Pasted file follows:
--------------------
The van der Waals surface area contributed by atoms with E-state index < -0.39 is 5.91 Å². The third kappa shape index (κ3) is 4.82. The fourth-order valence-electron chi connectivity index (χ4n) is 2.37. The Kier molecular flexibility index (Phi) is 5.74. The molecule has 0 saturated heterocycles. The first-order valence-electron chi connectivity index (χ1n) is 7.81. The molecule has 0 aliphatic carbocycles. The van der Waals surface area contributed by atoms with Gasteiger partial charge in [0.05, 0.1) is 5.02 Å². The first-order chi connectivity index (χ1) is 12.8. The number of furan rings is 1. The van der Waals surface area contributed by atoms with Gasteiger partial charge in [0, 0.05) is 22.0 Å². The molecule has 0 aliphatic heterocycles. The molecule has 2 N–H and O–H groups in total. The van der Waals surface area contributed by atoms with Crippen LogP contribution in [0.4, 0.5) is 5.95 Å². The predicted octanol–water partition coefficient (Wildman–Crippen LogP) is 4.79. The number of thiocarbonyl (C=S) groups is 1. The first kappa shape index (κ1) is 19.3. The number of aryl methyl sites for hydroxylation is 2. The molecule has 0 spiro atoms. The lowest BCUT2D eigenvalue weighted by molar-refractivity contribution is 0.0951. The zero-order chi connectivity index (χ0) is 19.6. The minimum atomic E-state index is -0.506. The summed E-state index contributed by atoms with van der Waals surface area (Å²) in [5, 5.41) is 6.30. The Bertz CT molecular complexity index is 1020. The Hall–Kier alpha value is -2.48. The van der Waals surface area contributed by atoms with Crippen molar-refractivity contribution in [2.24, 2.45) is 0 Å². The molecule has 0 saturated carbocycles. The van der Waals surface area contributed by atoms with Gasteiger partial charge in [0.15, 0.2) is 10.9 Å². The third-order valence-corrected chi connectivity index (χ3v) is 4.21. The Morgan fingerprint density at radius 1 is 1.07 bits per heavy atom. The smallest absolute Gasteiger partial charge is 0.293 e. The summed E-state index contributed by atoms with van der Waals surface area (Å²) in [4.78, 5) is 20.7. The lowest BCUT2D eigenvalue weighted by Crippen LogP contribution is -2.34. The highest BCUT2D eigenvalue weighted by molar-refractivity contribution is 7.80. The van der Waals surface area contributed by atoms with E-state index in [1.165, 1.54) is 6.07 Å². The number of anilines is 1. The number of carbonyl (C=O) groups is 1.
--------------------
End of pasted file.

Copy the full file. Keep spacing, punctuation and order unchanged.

The van der Waals surface area contributed by atoms with E-state index < -0.39 is 5.91 Å². The third kappa shape index (κ3) is 4.82. The fourth-order valence-electron chi connectivity index (χ4n) is 2.37. The Kier molecular flexibility index (Phi) is 5.74. The molecule has 0 saturated heterocycles. The first-order valence-electron chi connectivity index (χ1n) is 7.81. The molecule has 0 aliphatic carbocycles. The van der Waals surface area contributed by atoms with Gasteiger partial charge in [0.05, 0.1) is 5.02 Å². The first-order chi connectivity index (χ1) is 12.8. The number of furan rings is 1. The van der Waals surface area contributed by atoms with Gasteiger partial charge in [0, 0.05) is 22.0 Å². The molecule has 0 aliphatic heterocycles. The molecule has 2 N–H and O–H groups in total. The van der Waals surface area contributed by atoms with Crippen LogP contribution in [0.4, 0.5) is 5.95 Å². The predicted octanol–water partition coefficient (Wildman–Crippen LogP) is 4.79. The number of thiocarbonyl (C=S) groups is 1. The first kappa shape index (κ1) is 19.3. The number of aryl methyl sites for hydroxylation is 2. The molecule has 0 spiro atoms. The lowest BCUT2D eigenvalue weighted by molar-refractivity contribution is 0.0951. The zero-order chi connectivity index (χ0) is 19.6. The minimum atomic E-state index is -0.506. The summed E-state index contributed by atoms with van der Waals surface area (Å²) in [5, 5.41) is 6.30. The Bertz CT molecular complexity index is 1020. The Hall–Kier alpha value is -2.48. The van der Waals surface area contributed by atoms with Crippen molar-refractivity contribution in [2.24, 2.45) is 0 Å². The molecule has 0 saturated carbocycles. The van der Waals surface area contributed by atoms with Gasteiger partial charge in [0.15, 0.2) is 10.9 Å². The third-order valence-corrected chi connectivity index (χ3v) is 4.21. The Morgan fingerprint density at radius 1 is 1.07 bits per heavy atom. The smallest absolute Gasteiger partial charge is 0.293 e. The summed E-state index contributed by atoms with van der Waals surface area (Å²) in [4.78, 5) is 20.7. The lowest BCUT2D eigenvalue weighted by Crippen LogP contribution is -2.34. The highest BCUT2D eigenvalue weighted by molar-refractivity contribution is 7.80. The van der Waals surface area contributed by atoms with E-state index in [1.165, 1.54) is 6.07 Å². The number of anilines is 1. The number of carbonyl (C=O) groups is 1.